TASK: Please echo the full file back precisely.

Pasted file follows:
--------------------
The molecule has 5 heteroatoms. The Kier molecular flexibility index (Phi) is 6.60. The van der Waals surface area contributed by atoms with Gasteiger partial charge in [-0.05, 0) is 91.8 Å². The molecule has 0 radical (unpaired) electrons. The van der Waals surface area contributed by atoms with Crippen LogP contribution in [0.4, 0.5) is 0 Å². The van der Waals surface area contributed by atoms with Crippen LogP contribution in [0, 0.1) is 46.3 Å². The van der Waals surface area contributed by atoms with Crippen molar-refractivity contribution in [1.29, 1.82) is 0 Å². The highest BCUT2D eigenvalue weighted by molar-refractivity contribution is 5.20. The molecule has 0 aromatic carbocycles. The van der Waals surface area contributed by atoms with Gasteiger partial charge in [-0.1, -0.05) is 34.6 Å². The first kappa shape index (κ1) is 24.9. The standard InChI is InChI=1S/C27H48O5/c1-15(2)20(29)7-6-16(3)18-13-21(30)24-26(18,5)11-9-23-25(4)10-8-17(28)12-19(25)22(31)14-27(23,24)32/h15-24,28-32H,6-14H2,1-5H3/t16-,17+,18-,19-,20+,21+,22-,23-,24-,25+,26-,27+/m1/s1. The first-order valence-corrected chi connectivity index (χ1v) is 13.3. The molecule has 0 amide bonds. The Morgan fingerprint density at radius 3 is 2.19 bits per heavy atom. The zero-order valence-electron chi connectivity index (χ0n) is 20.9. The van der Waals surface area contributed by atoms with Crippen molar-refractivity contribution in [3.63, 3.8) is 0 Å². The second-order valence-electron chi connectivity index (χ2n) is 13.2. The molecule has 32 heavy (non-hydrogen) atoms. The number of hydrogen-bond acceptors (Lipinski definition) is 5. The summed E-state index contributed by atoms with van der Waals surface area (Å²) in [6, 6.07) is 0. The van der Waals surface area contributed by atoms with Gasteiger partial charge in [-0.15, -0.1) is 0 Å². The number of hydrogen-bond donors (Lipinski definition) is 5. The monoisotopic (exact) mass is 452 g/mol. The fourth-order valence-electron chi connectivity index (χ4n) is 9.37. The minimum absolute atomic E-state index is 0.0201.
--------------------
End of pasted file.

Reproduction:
The molecule has 5 heteroatoms. The Kier molecular flexibility index (Phi) is 6.60. The van der Waals surface area contributed by atoms with Gasteiger partial charge in [-0.05, 0) is 91.8 Å². The molecule has 0 radical (unpaired) electrons. The van der Waals surface area contributed by atoms with Crippen LogP contribution in [0.4, 0.5) is 0 Å². The van der Waals surface area contributed by atoms with Crippen LogP contribution in [0, 0.1) is 46.3 Å². The van der Waals surface area contributed by atoms with Crippen molar-refractivity contribution in [1.29, 1.82) is 0 Å². The highest BCUT2D eigenvalue weighted by molar-refractivity contribution is 5.20. The molecule has 0 aromatic carbocycles. The van der Waals surface area contributed by atoms with Gasteiger partial charge in [-0.1, -0.05) is 34.6 Å². The first kappa shape index (κ1) is 24.9. The standard InChI is InChI=1S/C27H48O5/c1-15(2)20(29)7-6-16(3)18-13-21(30)24-26(18,5)11-9-23-25(4)10-8-17(28)12-19(25)22(31)14-27(23,24)32/h15-24,28-32H,6-14H2,1-5H3/t16-,17+,18-,19-,20+,21+,22-,23-,24-,25+,26-,27+/m1/s1. The first-order valence-corrected chi connectivity index (χ1v) is 13.3. The molecule has 0 amide bonds. The Morgan fingerprint density at radius 3 is 2.19 bits per heavy atom. The zero-order valence-electron chi connectivity index (χ0n) is 20.9. The van der Waals surface area contributed by atoms with Crippen molar-refractivity contribution in [3.63, 3.8) is 0 Å². The second-order valence-electron chi connectivity index (χ2n) is 13.2. The molecule has 32 heavy (non-hydrogen) atoms. The number of hydrogen-bond acceptors (Lipinski definition) is 5. The summed E-state index contributed by atoms with van der Waals surface area (Å²) in [6, 6.07) is 0. The van der Waals surface area contributed by atoms with Gasteiger partial charge in [-0.15, -0.1) is 0 Å². The number of hydrogen-bond donors (Lipinski definition) is 5. The monoisotopic (exact) mass is 452 g/mol. The fourth-order valence-electron chi connectivity index (χ4n) is 9.37. The minimum absolute atomic E-state index is 0.0201.